Junot had from sixteen to eighteen thousand men in Portugal, but a considerable number of them were scattered into different garrisons; his hope of reinforcements from Spain was likewise cut off by the surrender of Dupont, and by the fact of the Spaniards being in possession of Andalusia, Estremadura, and Galicia. Thus the numbers of the two armies which could be brought into the field against each other were pretty equal, except that Junot had a fine body of cavalry, of which arm the British were nearly destitute. On the 9th of August General Wellesley commenced his march southward, in the direction of Lisbon, to encounter Junot. On the 16th Wellesley came in contact with the van of Junot's army. On the landing of the British, Junot had called in his different garrisons, and concentrated his troops about Lisbon. He also dispatched General Laborde to check Wellesley's march, and ordered Loison to support him. But before Loison could reach Laborde, Wellesley was upon him, and drove in his outpost at the village of Obidos, and forced him back on Roli?a. At that place Laborde had a very strong position, and there he determined to stand. He was located on a range of rocky hills, the ravines between which were thickly grown with underwood and briars. Up these the British must force their way, if they attacked, and must suffer severely from the riflemen placed in the thickets and on the brows of the hills. But Wellesley knew that Loison with his detachment was hourly expected, and he determined to beat Laborde before he came up. He therefore placed his Portuguese division on his right to meet Laborde, and ordered his left to ascend the steep hills, and be prepared for the appearance of Loison's force, which was coming in that direction. His middle column had to make its way up the steepest heights, in front of Laborde's centre. All three columns executed their movements, however, with equal valour and spirit. The centre suffered most of all, both from the nature of the ground, and from a rifle ambuscade placed in a copse of myrtle and arbutus, which mowed our soldiers down in heaps, with their gallant colonel, the son of Lord Lake, of Indian fame, at their head. Notwithstanding all difficulties, our soldiers scaled the heights, formed there, and the centre charged Laborde's centre with the bayonet and drove them back. As the French had been taught that the British soldiers were of no account, and their general only a "Sepoy general," they returned several times to the attack, but on every occasion found themselves repulsed as by an immovable wall. Then, seeing the right and left wings bearing down upon them, they gave way, and ran for it. They were equally astonished at the terrible charges with the bayonet, at the rapidity and precision of the firing, and the general arrangement of the battle, and the exactitude with which it was carried out.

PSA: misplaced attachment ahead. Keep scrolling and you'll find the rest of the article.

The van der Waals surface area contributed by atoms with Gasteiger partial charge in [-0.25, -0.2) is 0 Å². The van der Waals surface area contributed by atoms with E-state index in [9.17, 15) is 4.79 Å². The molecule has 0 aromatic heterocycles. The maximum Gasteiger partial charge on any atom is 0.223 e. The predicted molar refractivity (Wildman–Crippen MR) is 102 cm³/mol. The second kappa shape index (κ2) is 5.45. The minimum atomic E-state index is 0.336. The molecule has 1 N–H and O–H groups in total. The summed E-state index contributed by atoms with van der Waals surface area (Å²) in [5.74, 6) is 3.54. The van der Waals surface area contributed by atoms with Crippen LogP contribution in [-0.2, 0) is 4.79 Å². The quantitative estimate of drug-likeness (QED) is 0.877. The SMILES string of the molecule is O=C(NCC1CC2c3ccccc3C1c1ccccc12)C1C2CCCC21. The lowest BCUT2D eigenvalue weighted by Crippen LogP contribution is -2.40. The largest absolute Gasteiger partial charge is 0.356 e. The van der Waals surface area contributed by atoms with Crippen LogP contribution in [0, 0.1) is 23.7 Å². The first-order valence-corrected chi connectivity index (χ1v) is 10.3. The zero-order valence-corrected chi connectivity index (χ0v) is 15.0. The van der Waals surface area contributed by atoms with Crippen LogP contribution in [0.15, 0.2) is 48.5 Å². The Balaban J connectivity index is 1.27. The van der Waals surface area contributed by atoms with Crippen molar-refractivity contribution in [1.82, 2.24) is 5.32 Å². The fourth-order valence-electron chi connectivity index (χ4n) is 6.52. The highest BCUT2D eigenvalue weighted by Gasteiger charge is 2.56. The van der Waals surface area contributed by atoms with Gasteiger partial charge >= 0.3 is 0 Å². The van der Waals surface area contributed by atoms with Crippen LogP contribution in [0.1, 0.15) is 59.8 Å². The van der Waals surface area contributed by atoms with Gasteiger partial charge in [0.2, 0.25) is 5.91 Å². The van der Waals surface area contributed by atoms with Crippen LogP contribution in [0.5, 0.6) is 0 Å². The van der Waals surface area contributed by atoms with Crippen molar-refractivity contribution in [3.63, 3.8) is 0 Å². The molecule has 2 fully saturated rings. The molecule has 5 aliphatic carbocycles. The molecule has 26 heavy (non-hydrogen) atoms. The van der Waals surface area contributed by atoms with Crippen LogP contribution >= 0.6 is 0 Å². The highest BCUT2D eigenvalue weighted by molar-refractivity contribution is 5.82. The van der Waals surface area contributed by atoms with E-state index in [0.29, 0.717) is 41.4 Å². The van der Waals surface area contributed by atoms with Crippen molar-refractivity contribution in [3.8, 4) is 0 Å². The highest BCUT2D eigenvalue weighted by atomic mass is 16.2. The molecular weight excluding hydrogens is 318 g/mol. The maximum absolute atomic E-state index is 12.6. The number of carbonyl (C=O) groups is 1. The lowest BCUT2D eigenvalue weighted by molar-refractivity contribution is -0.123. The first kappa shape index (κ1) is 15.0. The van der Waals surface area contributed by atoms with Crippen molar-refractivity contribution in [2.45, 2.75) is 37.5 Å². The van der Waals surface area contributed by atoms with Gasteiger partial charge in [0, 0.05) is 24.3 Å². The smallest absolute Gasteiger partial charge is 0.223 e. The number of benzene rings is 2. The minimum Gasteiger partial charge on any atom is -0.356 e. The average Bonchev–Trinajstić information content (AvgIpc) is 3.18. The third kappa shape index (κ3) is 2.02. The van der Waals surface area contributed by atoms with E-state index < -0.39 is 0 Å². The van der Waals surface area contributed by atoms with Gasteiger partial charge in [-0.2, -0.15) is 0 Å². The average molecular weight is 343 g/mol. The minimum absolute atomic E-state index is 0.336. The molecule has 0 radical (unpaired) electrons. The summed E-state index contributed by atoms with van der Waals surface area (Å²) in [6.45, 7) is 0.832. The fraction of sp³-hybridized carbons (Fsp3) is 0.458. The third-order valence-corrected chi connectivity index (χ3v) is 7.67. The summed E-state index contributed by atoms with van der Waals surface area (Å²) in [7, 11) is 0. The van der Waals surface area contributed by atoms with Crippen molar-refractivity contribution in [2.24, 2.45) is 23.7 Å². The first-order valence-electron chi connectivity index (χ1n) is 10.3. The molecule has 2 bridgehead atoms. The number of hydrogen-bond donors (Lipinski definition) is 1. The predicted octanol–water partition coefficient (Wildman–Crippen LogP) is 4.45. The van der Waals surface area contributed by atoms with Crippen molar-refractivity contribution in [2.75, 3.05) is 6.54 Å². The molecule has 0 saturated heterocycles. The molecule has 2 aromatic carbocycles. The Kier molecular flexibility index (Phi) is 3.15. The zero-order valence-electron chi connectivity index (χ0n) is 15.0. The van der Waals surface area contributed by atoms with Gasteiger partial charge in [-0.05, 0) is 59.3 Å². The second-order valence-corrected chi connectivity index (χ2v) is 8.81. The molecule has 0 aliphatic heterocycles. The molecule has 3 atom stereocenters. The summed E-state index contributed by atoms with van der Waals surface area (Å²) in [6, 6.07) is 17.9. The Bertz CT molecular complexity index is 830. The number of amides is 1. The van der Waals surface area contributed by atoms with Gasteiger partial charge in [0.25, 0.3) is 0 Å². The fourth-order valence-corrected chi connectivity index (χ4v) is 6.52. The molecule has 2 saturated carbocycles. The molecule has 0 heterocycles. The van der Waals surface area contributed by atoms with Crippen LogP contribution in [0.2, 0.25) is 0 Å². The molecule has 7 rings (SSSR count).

WILLIAM PITT. (After the Portrait by John Hoppner, R.A.)

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Amongst these, for the most part working men, sat a number of gentlemen, and even one lord, Lord Dacre, who had lived in Paris and was a regular Revolutionist. The Convention sat unmolested till the 5th of December, arranging for a future meeting in England, and organising committees and correspondents in different towns. They also recommended to all Reform clubs and societies to invoke Divine aid on their endeavours for just reform. On meeting on the morning of the 5th, the president, Paterson, announced that himself, Margarot, and the delegates had been arrested, and were only out on bail. Immediately after this, the Lord Provost appeared with a force to disperse the meeting, and though Skirving informed him that the place of meeting was his own hired house, and that they had met for a purely constitutional purpose, the Lord Provost broke up the meeting and drove out the members. That evening they met again at another place, but only to be turned out again. Still they did not disperse before Gerald had offered up a fervent prayer for the success of Reform. Mr. Skirving then issued a circular inviting the delegates to meet in his private house, and for this he was arrested on the 6th of January, 1794, brought before the Court of Justiciary, and sentenced to fourteen years' transportation. On the 13th Margarot received the same sentence; and, in the month of March, Gerald likewise.